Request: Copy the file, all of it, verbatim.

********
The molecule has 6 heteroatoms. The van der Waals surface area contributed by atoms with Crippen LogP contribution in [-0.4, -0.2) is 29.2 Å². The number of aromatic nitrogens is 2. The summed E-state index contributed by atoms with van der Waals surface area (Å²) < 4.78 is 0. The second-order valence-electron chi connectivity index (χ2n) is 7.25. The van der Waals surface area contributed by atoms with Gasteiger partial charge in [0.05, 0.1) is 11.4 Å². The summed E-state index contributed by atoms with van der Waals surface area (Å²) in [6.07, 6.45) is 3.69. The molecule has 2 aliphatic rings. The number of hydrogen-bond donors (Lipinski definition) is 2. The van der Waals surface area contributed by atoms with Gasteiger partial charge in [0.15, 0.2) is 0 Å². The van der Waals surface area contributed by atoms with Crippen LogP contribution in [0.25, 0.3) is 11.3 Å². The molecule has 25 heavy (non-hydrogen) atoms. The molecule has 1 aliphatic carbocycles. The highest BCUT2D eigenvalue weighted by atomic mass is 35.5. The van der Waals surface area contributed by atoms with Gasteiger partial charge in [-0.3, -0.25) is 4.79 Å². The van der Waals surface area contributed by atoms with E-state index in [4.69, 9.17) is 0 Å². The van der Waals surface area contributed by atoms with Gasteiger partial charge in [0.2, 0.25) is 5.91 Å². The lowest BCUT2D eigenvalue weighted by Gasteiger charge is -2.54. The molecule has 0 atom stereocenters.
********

The molecule has 6 heteroatoms. The van der Waals surface area contributed by atoms with Crippen LogP contribution in [-0.4, -0.2) is 29.2 Å². The number of aromatic nitrogens is 2. The summed E-state index contributed by atoms with van der Waals surface area (Å²) < 4.78 is 0. The second-order valence-electron chi connectivity index (χ2n) is 7.25. The van der Waals surface area contributed by atoms with Gasteiger partial charge in [0.05, 0.1) is 11.4 Å². The summed E-state index contributed by atoms with van der Waals surface area (Å²) in [6.07, 6.45) is 3.69. The molecule has 2 aliphatic rings. The number of hydrogen-bond donors (Lipinski definition) is 2. The van der Waals surface area contributed by atoms with Gasteiger partial charge in [0.15, 0.2) is 0 Å². The van der Waals surface area contributed by atoms with Crippen LogP contribution in [0.25, 0.3) is 11.3 Å². The molecule has 25 heavy (non-hydrogen) atoms. The molecule has 1 aliphatic carbocycles. The highest BCUT2D eigenvalue weighted by atomic mass is 35.5. The van der Waals surface area contributed by atoms with Gasteiger partial charge in [-0.3, -0.25) is 4.79 Å². The van der Waals surface area contributed by atoms with E-state index in [4.69, 9.17) is 0 Å². The van der Waals surface area contributed by atoms with Gasteiger partial charge in [0.2, 0.25) is 5.91 Å². The lowest BCUT2D eigenvalue weighted by Gasteiger charge is -2.54. The molecule has 0 atom stereocenters.